Smokers may have fewer places to light up in Denton next year, depending on an ad hoc committee’s work over the next few months.
The City Council is expected Tuesday to appoint residents to an advisory committee to take up the matter. The city staff has offered a time frame to develop an ordinance that could be put in front of the council by the end of 2012, according to city spokeswoman Lindsey Baker.
The city has heard from many residents since the City Council first discussed the matter in a work session in January. Several residents asked the council last year to pass a smoke-free workplace ordinance for Denton.
“We’re still getting e-mails,” Baker said.
Public smoking bans aren’t new. California implemented a statewide ban for most public places in the mid-1990s. Most states have passed a statewide ban in recent years.
State Rep. Myra Crownover, R-Corinth, introduced legislation for a statewide smoking ban in 2011, but the matter failed. It was the third time a comprehensive smoking ban had been introduced at the state level.
Many believed the legislation had the votes, but a minority in the Texas Senate used a rule to keep the legislation off the floor.
Some business owners are concerned that they will lose customers if smoking is banned in their establishments, but others argue — as Crownover has — that waiters, bartenders and other workers are exposed to secondhand smoke, and that costs Texas taxpayers in additional Medicaid expenses.
The Texas Department of State Health Services promotes the adoption of comprehensive smoking bans. More than 30 Texas cities have enacted smoking bans for enclosed workplaces, including bars and restaurants. Many North Texas cities — including Dallas, Flower Mound, Frisco, McKinney, Plano, Richardson, Rowlett and Southlake — have adopted such bans in the last five years.
In his personal view, Chuck Fremaux, board chairman of the Denton Chamber of Commerce and a longtime Denton businessman, believes the choice of whether to allow smoking belongs to a business owner, “so if I lose customers, that’s my problem,” Fremaux said.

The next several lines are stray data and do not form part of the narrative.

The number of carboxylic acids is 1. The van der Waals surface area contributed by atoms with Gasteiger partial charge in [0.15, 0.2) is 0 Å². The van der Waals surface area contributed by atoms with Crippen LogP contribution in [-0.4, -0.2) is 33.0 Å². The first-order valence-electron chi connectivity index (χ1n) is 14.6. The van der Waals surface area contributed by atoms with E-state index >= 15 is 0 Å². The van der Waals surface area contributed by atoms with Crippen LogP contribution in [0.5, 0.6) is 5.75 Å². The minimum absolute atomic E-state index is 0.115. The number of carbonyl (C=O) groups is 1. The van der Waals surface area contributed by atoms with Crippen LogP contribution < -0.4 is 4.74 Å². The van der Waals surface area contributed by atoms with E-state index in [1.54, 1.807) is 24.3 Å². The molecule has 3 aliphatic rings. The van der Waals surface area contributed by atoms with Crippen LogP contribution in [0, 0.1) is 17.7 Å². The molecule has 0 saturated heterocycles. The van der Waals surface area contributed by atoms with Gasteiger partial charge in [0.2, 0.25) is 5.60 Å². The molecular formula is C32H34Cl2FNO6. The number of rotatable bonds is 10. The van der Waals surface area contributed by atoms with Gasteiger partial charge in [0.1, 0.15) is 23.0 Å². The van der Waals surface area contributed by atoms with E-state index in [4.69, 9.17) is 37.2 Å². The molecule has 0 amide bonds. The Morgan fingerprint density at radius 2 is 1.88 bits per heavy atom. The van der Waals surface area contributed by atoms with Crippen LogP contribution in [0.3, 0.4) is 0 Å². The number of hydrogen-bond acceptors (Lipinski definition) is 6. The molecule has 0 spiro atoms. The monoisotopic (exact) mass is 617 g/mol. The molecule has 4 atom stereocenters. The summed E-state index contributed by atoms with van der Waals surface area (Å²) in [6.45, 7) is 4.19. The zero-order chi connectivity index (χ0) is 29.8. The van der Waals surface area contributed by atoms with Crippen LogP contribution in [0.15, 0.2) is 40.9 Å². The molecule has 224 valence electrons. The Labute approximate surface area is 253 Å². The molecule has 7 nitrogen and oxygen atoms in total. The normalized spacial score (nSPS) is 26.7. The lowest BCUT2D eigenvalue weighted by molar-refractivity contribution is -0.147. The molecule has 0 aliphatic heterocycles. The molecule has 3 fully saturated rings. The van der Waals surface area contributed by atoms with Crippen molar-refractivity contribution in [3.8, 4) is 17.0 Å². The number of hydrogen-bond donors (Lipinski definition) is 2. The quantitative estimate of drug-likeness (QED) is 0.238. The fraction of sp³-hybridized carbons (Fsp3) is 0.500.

However, he understands why many restaurant owners want the ban. They can have the smoke-free environment with less risk to the business.
After Dallas passed its smoking ban, some customers drove to Addison’s bars and restaurants, Fremaux said, hence the rationale for a statewide ban.
“Everyone is on an equal footing, then,” Fremaux said.
During its work session in January, the Denton City Council learned that Houston and El Paso had both studied the impact of the smoking bans there and found little evidence it affected sales in bars and restaurants. Dallas’ loss was deemed statistically insignificant.
As a result, the council showed little interest in January in pursuing an economic study of impacts a smoking ban might have on Denton. Instead, the council told the staff they wanted to put together a committee that represented a variety of community interests.
The city staff has prepared a proposal that would include a 15-member committee with representatives from the medical and public health community, all three chambers of commerce and residents. But the council could go in a different direction if it preferred, Baker said.
The ad hoc committee is likely to be charged with helping the council define public places and workplaces and recommending any exceptions that might be included in the ordinance.
In addition to forming the ad hoc committee, the council will hold public hearings during its regular meeting Tuesday for four zoning changes and one specific-use permit for a home-based hair salon.
The meeting will begin at 6:30 p.m. and will be preceded by a council work session scheduled for 3 p.m.
For more information on the agenda, go to www.cityofdenton.com.
PEGGY HEINKEL-WOLFE can be reached at 940-566-6881. Her e-mail address is email@example.com.